Another key element is to recognise that identifying how and why treatments work is a process; one trial alone cannot adequately answer the question of how treatments work. A programme of research, starting with qualitative research to gain the views and opinions of patients and healthcare professionals as to what they think leads to changes in treatment would be an important first step, followed by observational studies to assess which variables are most likely to be potential mediators of outcome (i.e. which can change, and is change associated with change in outcome) will result in testable hypotheses for randomised controlled trials (RCTs) which can focus on specific elements of treatment in a more controlled way. It goes without saying that RCTs provide the best medium for testing mediators of treatment effect; many mediation studies use observational data to test between different factors, which can be useful for looking at relationships between different factors but do not help us understand how different aspects of treatment can lead to patient improvement.
These changes to trial design to better test for mediating factors have been called upon in other fields (such as Kazdin (2007 ) in psychotherapy, and Stanton et al (2013 ) in oncology). It seems it is time to make these changes happen in our own field of LBP to ensure we create trials that can answer more than just the efficacy question, in order that we see greater improvements for our patients.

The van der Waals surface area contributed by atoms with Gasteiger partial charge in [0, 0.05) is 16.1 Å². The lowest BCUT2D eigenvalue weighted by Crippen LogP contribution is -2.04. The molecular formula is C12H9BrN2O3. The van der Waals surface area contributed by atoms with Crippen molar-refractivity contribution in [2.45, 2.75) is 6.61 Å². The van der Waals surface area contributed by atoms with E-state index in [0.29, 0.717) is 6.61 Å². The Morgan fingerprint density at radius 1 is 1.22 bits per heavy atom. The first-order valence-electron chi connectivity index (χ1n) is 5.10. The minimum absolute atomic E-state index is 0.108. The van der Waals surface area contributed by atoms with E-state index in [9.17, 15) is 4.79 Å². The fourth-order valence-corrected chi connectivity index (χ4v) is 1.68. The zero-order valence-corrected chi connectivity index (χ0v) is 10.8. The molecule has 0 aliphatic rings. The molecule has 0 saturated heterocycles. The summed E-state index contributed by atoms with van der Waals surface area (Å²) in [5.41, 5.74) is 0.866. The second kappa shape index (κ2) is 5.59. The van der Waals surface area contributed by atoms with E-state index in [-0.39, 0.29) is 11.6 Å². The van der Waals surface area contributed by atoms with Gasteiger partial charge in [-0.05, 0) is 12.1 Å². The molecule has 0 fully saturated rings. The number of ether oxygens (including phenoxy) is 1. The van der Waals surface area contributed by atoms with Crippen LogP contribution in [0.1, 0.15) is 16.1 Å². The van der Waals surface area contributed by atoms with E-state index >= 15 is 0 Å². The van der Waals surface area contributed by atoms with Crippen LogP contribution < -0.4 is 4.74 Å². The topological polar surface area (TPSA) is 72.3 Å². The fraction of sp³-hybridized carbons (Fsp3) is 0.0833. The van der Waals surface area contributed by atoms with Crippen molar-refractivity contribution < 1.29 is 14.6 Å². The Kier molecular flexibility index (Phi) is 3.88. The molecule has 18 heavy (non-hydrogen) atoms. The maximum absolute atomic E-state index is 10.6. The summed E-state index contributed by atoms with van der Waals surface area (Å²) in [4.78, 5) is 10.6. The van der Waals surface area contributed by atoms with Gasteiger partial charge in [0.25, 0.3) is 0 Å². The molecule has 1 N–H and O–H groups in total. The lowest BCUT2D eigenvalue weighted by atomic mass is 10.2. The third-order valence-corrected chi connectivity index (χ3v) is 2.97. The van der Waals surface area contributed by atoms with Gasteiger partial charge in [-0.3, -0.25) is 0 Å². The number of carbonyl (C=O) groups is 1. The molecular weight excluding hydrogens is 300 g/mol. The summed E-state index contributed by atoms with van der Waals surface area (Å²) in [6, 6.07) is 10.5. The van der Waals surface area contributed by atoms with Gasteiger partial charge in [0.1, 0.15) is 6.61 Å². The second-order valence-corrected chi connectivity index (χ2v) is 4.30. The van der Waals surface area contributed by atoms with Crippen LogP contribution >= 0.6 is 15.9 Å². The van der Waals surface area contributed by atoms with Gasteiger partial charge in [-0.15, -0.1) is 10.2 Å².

Gemma Mansell is a PhD student and Research Assistant at the Arthritis Research UK Primary Care Centre, Primary Care Sciences, Keele University. Her PhD research involves investigating design and analysis methods for conducting mediation analysis. She has a background in health psychology, and the research studies in her PhD involve secondary analysis of psychological treatment interventions for LBP, but her research interests also include musculoskeletal pain prognosis.
 Albert HB, Sorensen JS, Schiott Christensen B, Manniche C. Antibiotic treatment in patients with chronic low back pain and vertebral bone edema (Modic type I changes): A double-blind randomized controlled trial of efficacy. European Spine Journal 2013, 22: 697-707.
 Von Korff M, Balderson BH, Saunders K, Miglioretti DL, Lin EH, Berry S, Moore JE, & Turner JA (2005). A trial of an activating intervention for chronic back pain in primary care and physical therapy settings. Pain, 113 (3), 323-30 PMID: 15661440
 Mansell G, Hill JC, Kamper SJ, Kent P, Main C, & van der Windt DA (2014). How can we design low back pain intervention studies to better explain the effects of treatment? Spine, 39 (5) PMID: 24305571
 Kazdin AE. Mediators and mechanisms of change in psychotherapy research. Annual Review of Clinical Psychology 2007, 3: 1-27.
Kazdin AE (2007). Mediators and mechanisms of change in psychotherapy research. Annual review of clinical psychology, 3, 1-27 PMID: 17716046
 Stanton AL, Luecken LJ, MacKinnon DP, & Thompson EH (2013). Mechanisms in psychosocial interventions for adults living with cancer: opportunity for integration of theory, research, and practice. Journal of consulting and clinical psychology, 81 (2), 318-35 PMID: 22663900